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Editor: Mayur Parmar Updated: 2/28/2024 1:48:09 PM


Flucytosine (5-fluorocytosine or 5-FC) is a systemic antifungal medication in the antimetabolite agent class. The drug was developed in 1957 and approved by the FDA in 1971 to treat severe Candida and Cryptococcus infections. Flucytosine's pharmacologic effect only occurs in fungal cells; the drug does not act on mammalian cells. However, its use as monotherapy is not advised due to the high risk of drug resistance.[1][2]

Flucytosine can be used without the addition of a second medication when treating non-systemic, non-life-threatening conditions such as Candida infections affecting the lower urinary tract and vagina. However, the recommended use is in conjunction with another antifungal medication. The standard flucytosine use sequence is combined with amphotericin B, which serves a synergistic effect when used together for systemic infections. This combination therapy can effectively treat cryptococcosis meningitis and candidosis, causing endocarditis, meningitis, endophthalmitis, peritonitis, cystitis, and systemic infection.[3][4][5]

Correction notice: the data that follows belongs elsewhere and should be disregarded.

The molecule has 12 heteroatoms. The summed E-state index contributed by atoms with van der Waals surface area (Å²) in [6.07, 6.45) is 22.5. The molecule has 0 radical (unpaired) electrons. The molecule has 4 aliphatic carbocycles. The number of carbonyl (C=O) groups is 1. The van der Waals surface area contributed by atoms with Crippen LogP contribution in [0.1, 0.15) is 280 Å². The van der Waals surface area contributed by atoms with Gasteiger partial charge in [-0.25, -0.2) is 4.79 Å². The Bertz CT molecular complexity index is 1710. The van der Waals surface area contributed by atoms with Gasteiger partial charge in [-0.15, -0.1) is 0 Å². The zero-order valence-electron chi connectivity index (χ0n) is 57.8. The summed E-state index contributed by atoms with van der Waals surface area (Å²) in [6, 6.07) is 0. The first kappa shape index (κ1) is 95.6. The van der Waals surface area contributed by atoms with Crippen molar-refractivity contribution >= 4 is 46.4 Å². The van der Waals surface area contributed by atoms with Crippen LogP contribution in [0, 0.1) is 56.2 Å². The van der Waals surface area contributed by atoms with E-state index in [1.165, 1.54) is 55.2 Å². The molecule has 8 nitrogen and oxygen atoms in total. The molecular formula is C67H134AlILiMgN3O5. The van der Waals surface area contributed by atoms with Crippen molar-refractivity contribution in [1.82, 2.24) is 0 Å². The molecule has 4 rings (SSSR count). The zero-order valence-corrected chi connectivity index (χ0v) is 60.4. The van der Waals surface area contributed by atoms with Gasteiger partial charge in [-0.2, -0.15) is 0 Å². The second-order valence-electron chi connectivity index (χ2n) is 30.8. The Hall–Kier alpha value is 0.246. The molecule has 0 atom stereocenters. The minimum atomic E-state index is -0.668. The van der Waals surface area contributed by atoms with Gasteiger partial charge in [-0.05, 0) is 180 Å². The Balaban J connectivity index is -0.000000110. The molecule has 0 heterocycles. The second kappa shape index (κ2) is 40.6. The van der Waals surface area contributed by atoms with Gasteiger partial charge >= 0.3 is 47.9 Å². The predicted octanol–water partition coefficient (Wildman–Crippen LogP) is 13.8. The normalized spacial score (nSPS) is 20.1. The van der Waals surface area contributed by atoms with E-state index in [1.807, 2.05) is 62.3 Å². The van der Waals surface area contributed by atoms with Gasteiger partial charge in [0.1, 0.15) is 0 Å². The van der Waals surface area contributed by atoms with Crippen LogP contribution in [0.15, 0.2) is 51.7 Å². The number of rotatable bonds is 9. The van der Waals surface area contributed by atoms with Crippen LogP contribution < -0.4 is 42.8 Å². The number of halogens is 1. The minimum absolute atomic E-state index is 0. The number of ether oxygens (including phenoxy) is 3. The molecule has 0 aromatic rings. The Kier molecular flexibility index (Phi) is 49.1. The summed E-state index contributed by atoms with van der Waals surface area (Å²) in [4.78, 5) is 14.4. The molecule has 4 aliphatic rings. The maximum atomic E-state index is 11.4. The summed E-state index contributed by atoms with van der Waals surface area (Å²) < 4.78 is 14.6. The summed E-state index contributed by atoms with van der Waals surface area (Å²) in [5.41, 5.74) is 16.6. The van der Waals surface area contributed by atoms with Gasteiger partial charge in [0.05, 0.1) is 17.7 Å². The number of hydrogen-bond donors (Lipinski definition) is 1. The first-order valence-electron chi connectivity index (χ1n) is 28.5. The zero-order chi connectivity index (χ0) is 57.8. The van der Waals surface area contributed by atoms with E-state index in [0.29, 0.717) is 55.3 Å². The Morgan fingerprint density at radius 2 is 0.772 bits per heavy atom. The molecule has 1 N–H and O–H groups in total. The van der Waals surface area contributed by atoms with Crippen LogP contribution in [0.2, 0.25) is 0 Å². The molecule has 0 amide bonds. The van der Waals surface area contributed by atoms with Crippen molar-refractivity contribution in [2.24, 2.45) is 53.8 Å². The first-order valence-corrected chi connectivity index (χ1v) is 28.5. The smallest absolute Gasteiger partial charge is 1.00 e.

Using flucytosine on a case-by-case basis is essential, as this drug's effectiveness heavily relies on the patient's kidney function. Flucytosine does not undergo metabolism within the human body, and by 24 hours, 85% to 95% of flucytosine is excreted in the urine without changing from its original form. As a result, close monitoring is necessary when administering flucytosine, and appropriate dosing adjustments are necessary to avoid toxicity.[2][6]

In summary, flucytosine is a valuable antifungal medication with a specific mechanism of action that is effective when combined with another antifungal medication. Using flucytosine as monotherapy is not recommended due to the risk of the fungi developing drug resistance. Close monitoring of patients is necessary due to the heavy reliance on an individual's kidney function, and appropriate dosing adjustments are required in cases of renal compromise to avoid toxicity. Careful consideration and consultation with healthcare providers are necessary to determine the proper use of flucytosine for each patient's unique situation.